The first bellow shook the air behind her. The next came from the side. Another and another, each echoing the one before, starting as a vibration through her bones, before she was able to hear them, and ending deep and loud. Alligators were calling. Ivy snatched her arms inside the canoe and peeked over the side. From the noise she expected a surrounding phalanx of alligators. Ivy saw none. She scanned into the water hyacinth and let her eyes go soft the way she’d learned to. But she didn’t see a single alligator. Through the clatter of her heartbeat, Ivy was unable to tell if she was disappointed or relieved, but she didn’t stop searching. It wasn’t until the bellows faded that she saw a single dark wedge of head. It dropped under the water. Ivy listened in the sustained quiet. After waiting a respectful interval, she was ready to turn the canoe back to the marina, back to her van, back to that one more day of travel before home.

Raising onto the seat, she looked behind and to the sides and judged that with careful angling between peat blows she had space to turn rather than awkwardly paddle backwards. When the canoe’s stern hit the peat, Ivy stroked forward once and ran the bow onto a patch of spiked grass. Sliding off the grass, the canoe floated only a few inches before wedging into peat again. Pushing forward again, Ivy decreased the canoe’s free space even more. One more thrust and the canoe was officially stuck.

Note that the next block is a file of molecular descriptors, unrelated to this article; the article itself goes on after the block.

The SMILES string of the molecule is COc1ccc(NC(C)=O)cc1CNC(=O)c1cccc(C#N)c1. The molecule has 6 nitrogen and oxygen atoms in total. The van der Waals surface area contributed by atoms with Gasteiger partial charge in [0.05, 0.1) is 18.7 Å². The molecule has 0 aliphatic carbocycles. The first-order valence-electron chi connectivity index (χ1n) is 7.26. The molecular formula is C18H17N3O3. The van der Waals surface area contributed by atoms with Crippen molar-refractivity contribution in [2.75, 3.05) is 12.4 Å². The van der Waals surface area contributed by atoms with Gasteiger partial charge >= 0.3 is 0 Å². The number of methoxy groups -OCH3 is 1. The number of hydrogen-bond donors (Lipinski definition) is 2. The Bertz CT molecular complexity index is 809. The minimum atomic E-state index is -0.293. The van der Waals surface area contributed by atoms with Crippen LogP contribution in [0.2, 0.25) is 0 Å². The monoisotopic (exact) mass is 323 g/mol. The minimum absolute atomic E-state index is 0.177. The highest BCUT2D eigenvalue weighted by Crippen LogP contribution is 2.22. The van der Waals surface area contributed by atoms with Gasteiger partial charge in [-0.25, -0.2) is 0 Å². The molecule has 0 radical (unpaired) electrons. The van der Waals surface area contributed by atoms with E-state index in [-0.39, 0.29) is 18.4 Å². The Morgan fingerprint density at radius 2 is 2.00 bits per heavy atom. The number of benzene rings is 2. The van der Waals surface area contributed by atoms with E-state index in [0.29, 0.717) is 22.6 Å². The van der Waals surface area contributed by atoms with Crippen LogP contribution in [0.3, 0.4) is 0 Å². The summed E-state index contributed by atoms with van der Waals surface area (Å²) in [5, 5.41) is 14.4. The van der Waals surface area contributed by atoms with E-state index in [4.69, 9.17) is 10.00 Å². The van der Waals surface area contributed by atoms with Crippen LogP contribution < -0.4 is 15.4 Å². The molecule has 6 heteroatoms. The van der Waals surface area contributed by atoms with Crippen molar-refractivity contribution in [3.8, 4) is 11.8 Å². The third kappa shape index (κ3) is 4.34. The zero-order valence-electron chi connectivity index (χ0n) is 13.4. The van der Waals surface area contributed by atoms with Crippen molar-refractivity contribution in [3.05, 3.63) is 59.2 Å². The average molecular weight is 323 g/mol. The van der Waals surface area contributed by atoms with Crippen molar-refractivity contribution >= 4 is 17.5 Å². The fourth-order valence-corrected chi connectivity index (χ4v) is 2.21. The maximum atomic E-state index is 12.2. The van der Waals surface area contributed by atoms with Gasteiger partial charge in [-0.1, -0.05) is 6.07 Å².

Ivy used her paddle to poke at the mud behind her. If she could shift the mud a few inches, she’d be free. Concentrating, she twisted and rammed her paddle at the peat. The muck shook and shifted, but not enough. The smell of rotting eggs was released. On the next try, her butt left the seat and dropped down at an angle that jolted the boat to one side. Ivy threw herself low and to the middle, while her muscles vibrated with the effort to hold in place as the canoe steadied. Letting the image of being thrown in among the alligators fade, she tested each side with the paddle. The boat was still stuck. Ivy hated feeling trapped.